“Nonsense Remains Nonsense Even When We Talk it About God”

The Problem of Pain book coverI started C.S. Lewis’ The Problem of Pain today on a flight to Honolulu. Now, before you get envious, it is for work. However, I sill stipulate that there are far worse places and things to do for work. 🙂

In either case, it is yet another thought-provoking work by him, and I am sure it will generate a good number of posts here on Traditores…this being the first. Getting on with that…

How many of you have ever heard someone ask, “Can God create a rock so large He cannot lift it?”

To them, hopefully with kindness in your heart and voice, you can respond:

[God’s] Omnipotence means the power to do all that is intrinsically possible, not to do the intrinsically impossible. You may attribute miracles to him, but not nonsense. There is no limit to His power. If you chose to say “God can give a creature free will and at the same time withhold free will from it,” you have not succeeded in saying anything about God: meaningless combinations of words do not suddenly acquire meaning simply because we prefix to them the two other words “God can.” It remains true that all things are possible with God: the intrinsic impossibilities are not things but non-entities. It is no more possible for God than the weakest of His creatures to carry out both of two mutually exclusive alternatives; not because His power meets an obstacle, but because nonsense remains nonsense even when we talk it about God.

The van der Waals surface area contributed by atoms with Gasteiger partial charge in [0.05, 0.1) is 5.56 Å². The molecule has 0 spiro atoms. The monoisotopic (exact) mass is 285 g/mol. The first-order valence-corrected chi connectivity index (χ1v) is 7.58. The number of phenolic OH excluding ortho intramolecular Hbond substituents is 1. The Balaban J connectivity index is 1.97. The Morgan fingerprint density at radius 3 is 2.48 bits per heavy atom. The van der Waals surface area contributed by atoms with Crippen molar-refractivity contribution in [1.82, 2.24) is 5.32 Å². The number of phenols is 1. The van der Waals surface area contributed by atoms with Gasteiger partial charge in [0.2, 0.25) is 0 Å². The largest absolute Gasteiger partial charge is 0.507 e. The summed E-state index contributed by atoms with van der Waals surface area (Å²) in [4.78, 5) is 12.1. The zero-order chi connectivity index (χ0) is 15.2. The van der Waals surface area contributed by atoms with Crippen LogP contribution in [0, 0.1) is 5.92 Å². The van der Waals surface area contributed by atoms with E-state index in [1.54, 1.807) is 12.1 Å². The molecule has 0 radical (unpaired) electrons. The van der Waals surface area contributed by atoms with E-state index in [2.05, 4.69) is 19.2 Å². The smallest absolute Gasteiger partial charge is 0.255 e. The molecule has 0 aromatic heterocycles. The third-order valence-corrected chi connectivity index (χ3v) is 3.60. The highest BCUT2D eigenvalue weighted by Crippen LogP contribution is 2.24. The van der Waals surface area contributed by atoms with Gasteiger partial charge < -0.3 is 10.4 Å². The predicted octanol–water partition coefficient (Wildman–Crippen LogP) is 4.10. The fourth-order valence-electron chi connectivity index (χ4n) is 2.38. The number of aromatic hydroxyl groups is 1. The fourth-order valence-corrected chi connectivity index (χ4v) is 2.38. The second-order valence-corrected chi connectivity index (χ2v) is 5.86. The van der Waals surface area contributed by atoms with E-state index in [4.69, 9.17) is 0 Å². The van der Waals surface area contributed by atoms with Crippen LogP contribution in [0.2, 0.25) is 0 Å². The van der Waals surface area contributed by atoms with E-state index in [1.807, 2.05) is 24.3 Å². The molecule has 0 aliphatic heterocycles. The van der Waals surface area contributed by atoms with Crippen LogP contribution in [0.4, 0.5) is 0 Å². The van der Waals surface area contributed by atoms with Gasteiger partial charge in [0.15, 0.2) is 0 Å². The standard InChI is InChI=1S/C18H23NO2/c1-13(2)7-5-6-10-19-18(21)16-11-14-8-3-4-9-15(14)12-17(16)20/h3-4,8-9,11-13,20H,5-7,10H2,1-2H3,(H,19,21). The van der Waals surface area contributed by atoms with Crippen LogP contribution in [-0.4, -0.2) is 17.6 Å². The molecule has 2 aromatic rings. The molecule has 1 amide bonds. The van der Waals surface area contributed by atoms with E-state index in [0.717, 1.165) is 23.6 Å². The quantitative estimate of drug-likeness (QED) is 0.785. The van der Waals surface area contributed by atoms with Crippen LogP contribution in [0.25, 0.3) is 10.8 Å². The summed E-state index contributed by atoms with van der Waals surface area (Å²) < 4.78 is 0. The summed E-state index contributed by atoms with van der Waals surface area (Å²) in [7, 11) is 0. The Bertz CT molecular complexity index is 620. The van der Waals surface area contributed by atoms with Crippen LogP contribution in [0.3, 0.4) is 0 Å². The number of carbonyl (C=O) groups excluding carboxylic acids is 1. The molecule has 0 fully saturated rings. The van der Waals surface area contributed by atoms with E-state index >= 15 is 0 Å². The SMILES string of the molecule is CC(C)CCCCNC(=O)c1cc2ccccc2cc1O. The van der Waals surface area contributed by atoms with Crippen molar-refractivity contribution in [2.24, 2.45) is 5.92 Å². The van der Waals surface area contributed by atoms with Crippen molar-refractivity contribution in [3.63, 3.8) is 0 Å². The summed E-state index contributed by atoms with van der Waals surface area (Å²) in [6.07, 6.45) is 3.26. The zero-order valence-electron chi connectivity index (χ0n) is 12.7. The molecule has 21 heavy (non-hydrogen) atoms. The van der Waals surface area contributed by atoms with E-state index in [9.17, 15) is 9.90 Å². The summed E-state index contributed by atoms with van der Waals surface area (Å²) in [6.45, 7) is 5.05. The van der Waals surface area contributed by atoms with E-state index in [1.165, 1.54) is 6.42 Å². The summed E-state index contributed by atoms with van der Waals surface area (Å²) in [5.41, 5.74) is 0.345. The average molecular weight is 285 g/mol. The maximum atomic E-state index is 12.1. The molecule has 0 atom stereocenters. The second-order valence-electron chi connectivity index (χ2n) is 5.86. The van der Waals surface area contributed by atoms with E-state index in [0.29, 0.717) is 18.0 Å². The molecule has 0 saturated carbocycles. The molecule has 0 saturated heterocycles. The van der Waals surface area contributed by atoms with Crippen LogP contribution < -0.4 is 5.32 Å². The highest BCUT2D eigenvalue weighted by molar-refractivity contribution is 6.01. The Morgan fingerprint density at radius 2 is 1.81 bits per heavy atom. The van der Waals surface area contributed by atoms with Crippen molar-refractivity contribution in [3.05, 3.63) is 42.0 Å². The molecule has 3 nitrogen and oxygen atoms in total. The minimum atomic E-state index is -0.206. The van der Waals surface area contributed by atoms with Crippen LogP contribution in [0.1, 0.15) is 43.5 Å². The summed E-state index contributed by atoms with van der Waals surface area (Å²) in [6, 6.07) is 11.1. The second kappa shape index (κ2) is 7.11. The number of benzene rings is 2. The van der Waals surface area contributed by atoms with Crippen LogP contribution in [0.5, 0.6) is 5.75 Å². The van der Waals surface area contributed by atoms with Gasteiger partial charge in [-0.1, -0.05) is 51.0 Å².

It is easy to see how this quote from chapter two applies to the rock question, but we humans fall afoul of this far more often than we realize; whether as believers building a self-contradictory systematic theology, or non-believers rationalizing our rejection of the Divine through an intrinsically impossible standard for an acceptable God.

Nonsense remains nonsense.

“We must play.”

The right way to be merry…

We must play. But our merriment must be that kind (and it is, in fact, the merriest kind) which exists between people who have, from the outset, taken each other seriously—no flippancy, no superiority, no presumption.1 — C.S. Lewis

1Lewis, C. S. (2001). The weight of glory: And other addresses. New York: HarperCollins. Page 46.


Why does God not make certain things clearer?

Heaven is, by definition, outside our experience, but all intelligible descriptions must be of things within our experience.

C.S. Lewis from Weight of Glory (page 33 in my HarperOne edition).

Choose Your Train (You Must)

Recently I heard the track “Dark Passenger” by the group Fozzy. It starts off with:

Jesus is my co-pilot
Or that’s just what they say
But it’s not the Savior
Who guides me every day

Although the lyrics are a bit ambiguous, and it almost sounds like the anti-hero of the song wants to repent, you know it is the Devil who is guiding the tune’s subject every day.

Fozzy’s song brought another train one to mind (for some reason, when I hear the word “passenger” I think of trains…I give credit to my train-loving 6 year-old :-)). Curtis Mayfield wrote this classic (“People Get Ready”), which begins with:

People get ready, there’s a train a comin’
You don’t need no baggage, you just get on board
All you need is faith to hear the diesels hummin’
on’t need no ticket, you just thank the Lord